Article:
Una base de datos geográfica sobre recursos forestales: el inventario forestal de México

Source: OAI


In the year 2000, the Mexican Secretariat of the Environment (SEMARNAP) put the Institute of Geography of the National University of Mexico (UNAM) in charge of carrying out the first step of the National Forest Inventory of Mexico. The main objective of this study was the wall-to-wall mapping of land use/cover, which in turn can be used to support upon land use planning policies. For this, a classification scheme, compatible with previous systems of classification of the vegetation and which takes into account the limitations of remote sensing data analysis, was elaborated. More than 120 Landsat ETM + images were analysed in order to modify and update a previous land use/cover database. In this paper, the methodology followed, the mean results and products and some applications are described. Pages: 2799 - 2805

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Available from: Jean François Mas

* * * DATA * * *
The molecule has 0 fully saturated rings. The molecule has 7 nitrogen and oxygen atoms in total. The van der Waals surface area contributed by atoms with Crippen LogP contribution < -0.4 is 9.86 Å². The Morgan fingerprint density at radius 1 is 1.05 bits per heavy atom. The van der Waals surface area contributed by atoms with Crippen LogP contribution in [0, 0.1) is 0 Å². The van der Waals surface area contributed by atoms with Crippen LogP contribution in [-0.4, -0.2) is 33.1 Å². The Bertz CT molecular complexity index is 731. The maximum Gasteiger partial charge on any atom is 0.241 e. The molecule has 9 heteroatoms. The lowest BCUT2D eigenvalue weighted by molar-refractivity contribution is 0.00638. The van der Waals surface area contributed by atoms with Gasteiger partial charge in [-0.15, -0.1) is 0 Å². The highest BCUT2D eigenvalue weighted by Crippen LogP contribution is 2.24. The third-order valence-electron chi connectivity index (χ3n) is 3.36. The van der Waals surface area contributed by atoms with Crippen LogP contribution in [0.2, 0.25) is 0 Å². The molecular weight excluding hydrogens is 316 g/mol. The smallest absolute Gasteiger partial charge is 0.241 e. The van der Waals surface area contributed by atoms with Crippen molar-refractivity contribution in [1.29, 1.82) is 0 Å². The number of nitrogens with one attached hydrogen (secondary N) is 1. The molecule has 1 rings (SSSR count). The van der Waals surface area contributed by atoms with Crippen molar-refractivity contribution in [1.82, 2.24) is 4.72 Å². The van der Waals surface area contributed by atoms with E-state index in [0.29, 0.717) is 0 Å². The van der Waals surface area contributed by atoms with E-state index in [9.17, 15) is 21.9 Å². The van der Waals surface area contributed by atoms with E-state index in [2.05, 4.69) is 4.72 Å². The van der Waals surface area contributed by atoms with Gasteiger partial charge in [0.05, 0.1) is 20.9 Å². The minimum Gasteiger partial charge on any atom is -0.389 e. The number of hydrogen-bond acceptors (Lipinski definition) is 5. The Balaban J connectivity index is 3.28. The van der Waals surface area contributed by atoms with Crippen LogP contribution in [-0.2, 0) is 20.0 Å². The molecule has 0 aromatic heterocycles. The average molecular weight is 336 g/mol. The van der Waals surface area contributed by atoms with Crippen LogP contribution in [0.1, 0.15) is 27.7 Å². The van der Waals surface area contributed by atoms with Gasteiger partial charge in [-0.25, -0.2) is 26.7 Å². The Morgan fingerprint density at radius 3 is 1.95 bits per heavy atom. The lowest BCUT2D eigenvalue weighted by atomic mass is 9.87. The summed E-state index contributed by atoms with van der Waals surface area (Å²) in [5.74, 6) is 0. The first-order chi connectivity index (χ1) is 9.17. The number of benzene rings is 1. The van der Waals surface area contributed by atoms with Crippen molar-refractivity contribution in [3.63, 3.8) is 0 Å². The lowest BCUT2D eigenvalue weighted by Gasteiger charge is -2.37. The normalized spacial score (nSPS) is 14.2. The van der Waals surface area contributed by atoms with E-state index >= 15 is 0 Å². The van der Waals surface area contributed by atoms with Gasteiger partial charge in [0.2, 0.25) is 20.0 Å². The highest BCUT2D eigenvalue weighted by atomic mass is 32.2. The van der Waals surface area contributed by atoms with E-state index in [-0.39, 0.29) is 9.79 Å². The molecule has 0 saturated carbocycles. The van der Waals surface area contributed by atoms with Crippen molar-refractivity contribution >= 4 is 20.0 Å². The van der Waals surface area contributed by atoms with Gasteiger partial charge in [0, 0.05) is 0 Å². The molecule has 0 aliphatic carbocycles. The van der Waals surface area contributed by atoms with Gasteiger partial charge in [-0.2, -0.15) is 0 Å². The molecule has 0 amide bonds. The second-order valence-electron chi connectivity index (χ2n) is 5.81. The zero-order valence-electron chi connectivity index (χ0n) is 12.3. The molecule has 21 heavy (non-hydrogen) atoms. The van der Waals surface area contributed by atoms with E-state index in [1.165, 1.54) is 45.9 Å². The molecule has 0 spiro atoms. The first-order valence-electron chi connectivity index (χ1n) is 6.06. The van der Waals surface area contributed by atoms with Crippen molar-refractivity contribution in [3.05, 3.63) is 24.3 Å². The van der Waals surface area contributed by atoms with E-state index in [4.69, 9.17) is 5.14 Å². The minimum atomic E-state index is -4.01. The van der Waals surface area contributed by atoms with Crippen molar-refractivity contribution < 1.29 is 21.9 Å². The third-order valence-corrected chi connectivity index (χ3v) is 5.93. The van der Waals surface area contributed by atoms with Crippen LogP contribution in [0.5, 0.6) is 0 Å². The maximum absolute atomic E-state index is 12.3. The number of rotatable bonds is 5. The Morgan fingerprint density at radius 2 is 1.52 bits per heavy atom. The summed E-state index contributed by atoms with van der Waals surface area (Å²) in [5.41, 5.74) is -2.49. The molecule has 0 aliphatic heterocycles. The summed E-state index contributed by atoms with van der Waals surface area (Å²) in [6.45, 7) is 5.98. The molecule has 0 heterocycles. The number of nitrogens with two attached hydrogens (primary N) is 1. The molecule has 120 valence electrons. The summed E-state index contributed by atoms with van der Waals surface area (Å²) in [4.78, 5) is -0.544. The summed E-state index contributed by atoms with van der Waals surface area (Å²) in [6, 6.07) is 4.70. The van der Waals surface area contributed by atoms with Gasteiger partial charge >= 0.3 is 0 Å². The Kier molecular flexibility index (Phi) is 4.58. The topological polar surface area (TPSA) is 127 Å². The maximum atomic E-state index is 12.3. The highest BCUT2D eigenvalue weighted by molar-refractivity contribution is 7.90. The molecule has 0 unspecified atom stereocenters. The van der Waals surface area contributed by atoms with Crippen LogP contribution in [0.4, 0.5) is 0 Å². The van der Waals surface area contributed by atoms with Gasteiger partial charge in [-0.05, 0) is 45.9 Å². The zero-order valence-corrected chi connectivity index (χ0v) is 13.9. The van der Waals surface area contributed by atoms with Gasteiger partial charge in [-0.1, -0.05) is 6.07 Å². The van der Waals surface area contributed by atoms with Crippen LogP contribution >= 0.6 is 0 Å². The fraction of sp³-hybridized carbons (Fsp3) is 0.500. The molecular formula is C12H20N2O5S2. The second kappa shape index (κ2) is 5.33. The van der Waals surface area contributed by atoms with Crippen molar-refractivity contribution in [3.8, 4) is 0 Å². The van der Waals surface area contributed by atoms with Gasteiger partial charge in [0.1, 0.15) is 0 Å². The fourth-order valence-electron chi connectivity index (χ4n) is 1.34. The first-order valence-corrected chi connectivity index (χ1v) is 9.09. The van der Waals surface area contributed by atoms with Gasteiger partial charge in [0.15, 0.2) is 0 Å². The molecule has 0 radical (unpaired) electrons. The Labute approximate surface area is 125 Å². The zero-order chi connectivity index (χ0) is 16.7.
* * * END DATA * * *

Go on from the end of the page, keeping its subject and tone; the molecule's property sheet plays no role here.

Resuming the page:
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    ABSTRACT: Land use-cover changes (LUCC) such as deforestation, have resulted as global warming and a reduction of environmental services, with large negative consequences for mankind. Effects based on statistics alone have not been sufficient enough to detect, stop and eventually revert negative LUCC processes that are strongly related to biodiversity loss. It is, therefore, of prime concern to assess and depict cartographically, major LUCC processes simultaneously. Mexico harbors a large pool of biodiversity, mostly restricted to a few locations among which, The State of Oaxaca plays a major role. In this state, nevertheless, drastic negative LUCC processes are taking place. Land cover types, mapped in previous surveys, overlaid on recent Landsat imagery and 300 ground truth sites, were used to detect current LUCC. Rates of conversion of the most important LUCC processes were computed and mapped simultaneously. Oaxaca has lost over half a million hectares of forested areas during the last 20 years. The core results may contribute to the understanding of how LUCC and GIS methods can provide better and more targeted information that may help to improve conservation policies and land use planning strategies.
    Full-text · Article · Oct 2003 · Global Environmental Change